re: scott's disagreement with David Harr disagreeing with Re: [scott] disagreein
From a previous post:
"So, for a net gain in compatibility, you have a net loss of quality." There is no "net" loss here, only a net gain. There would be a net loss if in doing this effort we had to water down the kernel or C libes and make them act buggy like Windows -- do you really think that's going to happen? Think Linus or Alan are going to accept patches to the kernel to make it buggy so Linux will support Windows apps?
The fact is, there is pressure to compromise even the kernel for the sake of user friendliness.
I was in on some of the early discussion of the integration
of USB into the kernel and saw from Linus an admirable
concern about some user friendliness issues in the way multiple USB devices of the same type are named.
Linus pointed out an important need to have a centeral
keyboard USB devices that is the sum of all the individual
keyboard devices because there is no good way to determine which individual keyboard device to use at boot time.
But to do this, he seemed willing to ignore the importance of being able to have consistant naming conventions for some devices (such as printers, so that each print queue will be tied to the same printer each time the system boots).
I agree with the original author's premise that we must have compatability and user friendliness to succeed in the desktop business.
At the same time, those people who are arguing with the author have an important point to raise, even when that point is not always put in clear terms.
There is a danger that, in our zeal to try to make Linux more appropriate for non-technical users, we may sacrifice some important things that make Linux better for us than MS's so called operating systems.
This is not a matter of incompatability between the goals that David Harr advocates and the more traditional goals of the linux community.
Rather it is a matter of target fixation.
Both sides of this debate tend to become consumed with the specific issues that they feel are under-appreciated.
To me, Linux's most important feature is the fact that it is technically sound.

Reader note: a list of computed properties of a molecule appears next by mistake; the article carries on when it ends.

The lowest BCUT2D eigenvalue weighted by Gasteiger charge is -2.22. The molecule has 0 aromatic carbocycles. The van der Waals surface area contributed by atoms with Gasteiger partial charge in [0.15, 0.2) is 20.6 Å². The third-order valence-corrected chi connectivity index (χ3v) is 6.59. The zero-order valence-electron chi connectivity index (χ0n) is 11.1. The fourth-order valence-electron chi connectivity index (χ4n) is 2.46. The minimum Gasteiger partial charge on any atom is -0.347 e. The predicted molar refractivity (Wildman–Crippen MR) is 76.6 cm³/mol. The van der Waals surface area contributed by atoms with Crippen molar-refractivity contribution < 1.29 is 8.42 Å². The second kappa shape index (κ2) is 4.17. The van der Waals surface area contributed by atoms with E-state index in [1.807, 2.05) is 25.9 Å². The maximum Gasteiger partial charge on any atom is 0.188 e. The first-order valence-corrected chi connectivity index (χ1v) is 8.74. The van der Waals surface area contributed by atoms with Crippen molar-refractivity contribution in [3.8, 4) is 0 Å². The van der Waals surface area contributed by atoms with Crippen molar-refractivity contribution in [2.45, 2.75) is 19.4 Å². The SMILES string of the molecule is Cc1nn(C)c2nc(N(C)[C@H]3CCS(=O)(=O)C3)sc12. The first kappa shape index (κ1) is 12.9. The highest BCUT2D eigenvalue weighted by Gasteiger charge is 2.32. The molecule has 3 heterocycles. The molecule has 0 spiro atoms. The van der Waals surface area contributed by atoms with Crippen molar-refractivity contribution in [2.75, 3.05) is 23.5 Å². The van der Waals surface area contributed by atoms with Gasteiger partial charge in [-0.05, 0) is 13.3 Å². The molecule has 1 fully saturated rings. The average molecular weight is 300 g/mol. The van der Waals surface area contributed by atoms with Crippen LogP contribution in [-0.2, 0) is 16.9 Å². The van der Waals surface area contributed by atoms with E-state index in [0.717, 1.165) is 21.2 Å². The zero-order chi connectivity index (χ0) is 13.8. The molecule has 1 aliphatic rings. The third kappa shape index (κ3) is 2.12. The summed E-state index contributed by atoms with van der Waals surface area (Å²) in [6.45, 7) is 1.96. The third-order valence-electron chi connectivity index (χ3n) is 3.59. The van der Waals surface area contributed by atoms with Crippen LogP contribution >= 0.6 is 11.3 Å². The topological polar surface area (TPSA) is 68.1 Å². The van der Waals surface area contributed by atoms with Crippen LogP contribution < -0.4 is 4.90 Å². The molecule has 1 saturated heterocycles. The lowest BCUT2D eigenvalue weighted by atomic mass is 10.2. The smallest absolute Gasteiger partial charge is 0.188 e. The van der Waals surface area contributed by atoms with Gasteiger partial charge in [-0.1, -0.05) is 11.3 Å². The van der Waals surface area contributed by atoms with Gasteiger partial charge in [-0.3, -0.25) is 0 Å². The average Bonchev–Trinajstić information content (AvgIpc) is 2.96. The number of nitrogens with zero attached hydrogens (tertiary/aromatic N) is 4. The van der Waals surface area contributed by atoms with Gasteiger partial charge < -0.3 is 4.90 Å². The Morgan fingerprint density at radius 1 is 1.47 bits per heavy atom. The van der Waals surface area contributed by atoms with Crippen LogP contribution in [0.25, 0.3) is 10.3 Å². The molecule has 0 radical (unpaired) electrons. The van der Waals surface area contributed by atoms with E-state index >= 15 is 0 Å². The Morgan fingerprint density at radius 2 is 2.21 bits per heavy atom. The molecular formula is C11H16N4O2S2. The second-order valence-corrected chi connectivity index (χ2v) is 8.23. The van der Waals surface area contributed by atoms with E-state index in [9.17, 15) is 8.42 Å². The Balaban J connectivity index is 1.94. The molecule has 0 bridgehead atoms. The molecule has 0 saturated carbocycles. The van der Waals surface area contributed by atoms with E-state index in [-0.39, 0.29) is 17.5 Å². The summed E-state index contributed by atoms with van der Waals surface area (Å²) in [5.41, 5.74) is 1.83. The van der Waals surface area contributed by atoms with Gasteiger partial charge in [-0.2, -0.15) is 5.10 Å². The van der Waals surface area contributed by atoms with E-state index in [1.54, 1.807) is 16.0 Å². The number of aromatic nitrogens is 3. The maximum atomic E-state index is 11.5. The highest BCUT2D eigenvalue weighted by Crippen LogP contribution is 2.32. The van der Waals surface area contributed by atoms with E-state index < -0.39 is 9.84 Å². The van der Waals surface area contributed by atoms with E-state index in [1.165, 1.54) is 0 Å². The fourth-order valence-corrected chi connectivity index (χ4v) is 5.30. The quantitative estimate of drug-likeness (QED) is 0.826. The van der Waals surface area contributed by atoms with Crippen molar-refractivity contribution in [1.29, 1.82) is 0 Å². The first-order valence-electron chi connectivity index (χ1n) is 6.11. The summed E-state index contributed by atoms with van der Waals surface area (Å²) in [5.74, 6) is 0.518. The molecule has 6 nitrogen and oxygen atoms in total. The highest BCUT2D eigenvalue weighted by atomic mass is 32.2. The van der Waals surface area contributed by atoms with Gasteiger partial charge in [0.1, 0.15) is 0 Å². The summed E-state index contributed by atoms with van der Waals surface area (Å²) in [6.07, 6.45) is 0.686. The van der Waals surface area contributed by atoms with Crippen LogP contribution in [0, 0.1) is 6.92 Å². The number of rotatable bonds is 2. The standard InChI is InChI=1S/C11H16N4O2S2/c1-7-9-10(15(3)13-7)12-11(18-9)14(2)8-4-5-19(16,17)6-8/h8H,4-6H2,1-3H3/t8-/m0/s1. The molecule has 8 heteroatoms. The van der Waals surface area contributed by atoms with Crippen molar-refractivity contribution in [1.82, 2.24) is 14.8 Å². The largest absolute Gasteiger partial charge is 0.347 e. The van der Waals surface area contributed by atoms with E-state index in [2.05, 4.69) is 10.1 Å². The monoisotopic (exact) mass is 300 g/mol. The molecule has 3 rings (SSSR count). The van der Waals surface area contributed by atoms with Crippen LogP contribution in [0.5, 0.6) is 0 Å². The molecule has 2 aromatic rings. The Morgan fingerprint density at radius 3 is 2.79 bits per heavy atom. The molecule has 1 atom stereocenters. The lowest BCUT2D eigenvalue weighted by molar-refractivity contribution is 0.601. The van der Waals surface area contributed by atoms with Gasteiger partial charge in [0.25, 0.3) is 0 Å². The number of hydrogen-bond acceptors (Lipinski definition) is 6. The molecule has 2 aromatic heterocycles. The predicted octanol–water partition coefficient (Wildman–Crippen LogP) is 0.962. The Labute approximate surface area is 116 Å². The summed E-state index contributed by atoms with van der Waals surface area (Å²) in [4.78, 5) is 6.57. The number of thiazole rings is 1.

I never want to see this technical soundness sacrificed
for user friendliness or MS compatibility.
But those of us who are my side of the debate need to stop being snobs about this issue.
And the reason we need to stop being snobs isn't even so much because of the importance of the other side's issues to Linux's success.
Rather it is because we can't afford to let the work of making Linux more user friendly and MS compatible be dominated by people who don't understand the importance of technical soundness.
Everytime I install RedHat Linux on yet another machine,
I find myself cursing at some of the stupid defaults and limittations that are built into GNOME and RedHat Linux.
Those problems are there because there has not been enough participation by those of us who have
written enough code and shot ourselves in the foot often enough to understand the meaning and importance of technical soundness.
The GNU Public Virus
I have to agree with Mathias on this one.
GPL's insistance on changing every licence over to
itself is what first got it called the GNU Public Virus
in the first place.
I think what we are seeing here are the consequences
of Richard Stallman's fanaticism.
Don't get me wrong;
The FSF has accomplished a great deal.
But the real problem between QPL and GPL is that
Stallman has never been able to accept even
the slightest dissent from his own point of view.
If I understand correctly,
the goals of QPL and GPL are very similar.
The critical difference is Richard Stallman
see's no room whatsoever for other points
Think of it this way.
We all have to ask ourselves if our way of live would
make it hard for us to get along with other people that
live the way we do.
Then we should ask ourselves if there is a truely
compelling justification for giving up on coexisting
peacefully in the face of each viewpoint difference
or lifestyle difference that we cannot accept.
In other words, is it really healthy to demand that
others see things exactly as we do, or should we attempt
to coexist peacefully with other viewpoints and lifestyles
whenever we can.
All this is as important in the programming business
as it is in life in general.
If Richard Stallman can't tollerate this slightly different
way of encouraging free software,
is it really QPL that has to change?
What about the next slightly different point of view
that comes along?
Must we all tote exactly the same party line
before Stallman will work with us?
Again, I don't want to belittle what Richard Stallman
and FSF have done for us;
But, is it really necessary to squash all differences in
point of view, no matter how small, to advance the
cause of Free Software?
This message is in the Public Domain, and is
NOT covered by the GPL.